How many hours post-op should we wait before returning grains? 24 hours
Why is it important to withhold grain for 24 hours after surgery? To ensure that the GI mobility has returned to normal, thus preventing colic
Urine and Fecal output should be closely monitored for how many hours post-op? 24 hours
Why are horses always hooked up to a ventilator while under general anesthesia? In recumbent position the weight of their intestines pressing on their diaphragm and thoracic cavity keeps their lungs from fully expanding
What does "When in Rome" mean in regards to general anesthesia? That while generalizations can be made you should take everything with a grain of salt and that each hospital will have their own way of doing things due to preference of doctor and variations in equipment
True or False: Fasting patients before general anesthesia reduces the weight of their intestines. True
What risks may be involved with equine general anesthesia? Recovery, breathing, & the crushing of muscles and organs
Why is water seldom withdrawn more than 2 hours before general anesthesia? Due to dehydration and GI mobility related issues
How long before induction are foals allowed to nurse? 30 to 60 minutes
True or False: General Anesthesia is simple, but never without risks. False because general anesthesia can be both simple AND complex and is never without risks.
Most anesthetic drugs cause some degree of what? Depression of GI motility
Anticholinergic drugs have marked effects on depressing what? GI motility which can lead to prolonged ileus and GI colic
Why are anticholinergic drugs rarely used with horses? Due to their marked effect on depressing GI motlity
What are Anticholinergic drugs used for with horses? Useful for treating bardycardia and 2nd or 3rd A-V block
Why are anticholinergic drugs sometimes used for ophthalmic surgeries? When used intravenously they decrease vagal tone making the eye easier to manipulate
What are some things you can do beforehand to minimize anesthetic time for a general anesthesia surgery? Surgical clip/prep, IVC, Prep supplies, discuss positioning w/ vet, cleanse mouth, Brush and bathe, remove horseshoes/clean hooves, prep leg wraps/bandages, protect eyes/helmet, PE/labs, fluid therapy, check anesthetic machine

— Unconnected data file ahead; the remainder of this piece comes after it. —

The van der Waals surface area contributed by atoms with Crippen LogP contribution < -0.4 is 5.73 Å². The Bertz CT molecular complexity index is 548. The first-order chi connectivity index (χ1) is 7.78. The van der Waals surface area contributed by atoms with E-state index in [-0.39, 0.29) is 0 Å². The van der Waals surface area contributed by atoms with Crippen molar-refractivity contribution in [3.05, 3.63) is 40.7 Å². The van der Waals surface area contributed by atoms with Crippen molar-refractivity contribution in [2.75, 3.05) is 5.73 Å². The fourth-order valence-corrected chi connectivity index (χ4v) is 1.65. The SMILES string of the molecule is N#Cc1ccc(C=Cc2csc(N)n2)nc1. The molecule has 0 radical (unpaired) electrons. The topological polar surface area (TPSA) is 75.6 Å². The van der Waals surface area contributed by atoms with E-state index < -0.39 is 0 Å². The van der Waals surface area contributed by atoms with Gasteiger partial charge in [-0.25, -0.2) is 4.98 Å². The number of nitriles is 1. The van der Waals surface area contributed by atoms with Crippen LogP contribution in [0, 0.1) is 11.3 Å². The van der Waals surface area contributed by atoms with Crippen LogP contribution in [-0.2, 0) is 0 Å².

What are "muscle compartments"? Muscles and muscle groups that are encased in dense connected tissue
What is Compartment syndrome? internal pressures in the muscles build up to the point that the muscle deteriorates.
What are the four clinically significant muscle compartments? gluteals, triceps, masseters, quadriceps
What does compartment syndrome begin with? It begins with collapse of veins and lymphatics that drain that compartment
How does compartment syndrome work? Veins and lymphatics collapse under the weight of the body which means no drainage can occur, arteries remain open longer due to the high pressure, and muscle and nerve cells suffer b/c they cannot receive proper nutrition or eliminate waste
What is the primary way to protect your patient in regards to compartment syndrome? Maintain blood pressure
What are the clinical signs of compartment syndrome? Difficulty standing or inability to stand following general anesthesia, Palpable hardening of affected compartment, Paralysis, Lameness, Acute renal failure, Results from damage to kidney tubules from myoglobin
Is there a reliable way to predict or detect compartment syndrome? No
What precautions should be followed to reduce the risk of compartment syndrome? Minimize anesthesia, Maintain anesthesia only as deep as necessary, Use adequate padding, Position the patient properly, reduce carbohydrate intake, Maintain good BP, correct dehydration beforehand
What are the 3 methods for induction and maintenance of anesthesia? Induction with injectable drugs/Maintenance with injectable drugs Induction with injectable drugs/Maintenance with gas anesthesia Induction with gas anesthesia/Maintenance with gas anesthesia
Of the 3 methods for induction and maintenance of anesthesia which is the most common method for short procedures (<1 hr) or where procedures must be rapid Induction with injectable drugs/Maintenance with injectable drugs
Of the 3 methods for induction and maintenance of anesthesia which is preferred for procedures lasting longer than 1 hour Gas anesthetic machine assists with ventilation Induction with injectable drugs/Maintenance with gas anesthesia
Of the 3 methods for induction and maintenance of anesthesia which is generally, only for foals and why? Induction with gas anesthesia/Maintenance with gas anesthesia, because it cannot be delivered rapidly enough for adults
What is the most common route or intubation with horses? Orotracheal
Which route of intubation is primarily used with foals or smaller individuals? Nasotracheal
What type of intubation can be performed is Orotracheal or Nasotracheal intubation would interfere with surgery? Direct tracheal intubation
What are the key differences between anesthetic machines for small animals and those for large animals? Larger components, often a ventilator is utilized, and it takes 10 to 15 minutes for anesthetic gas to saturate the components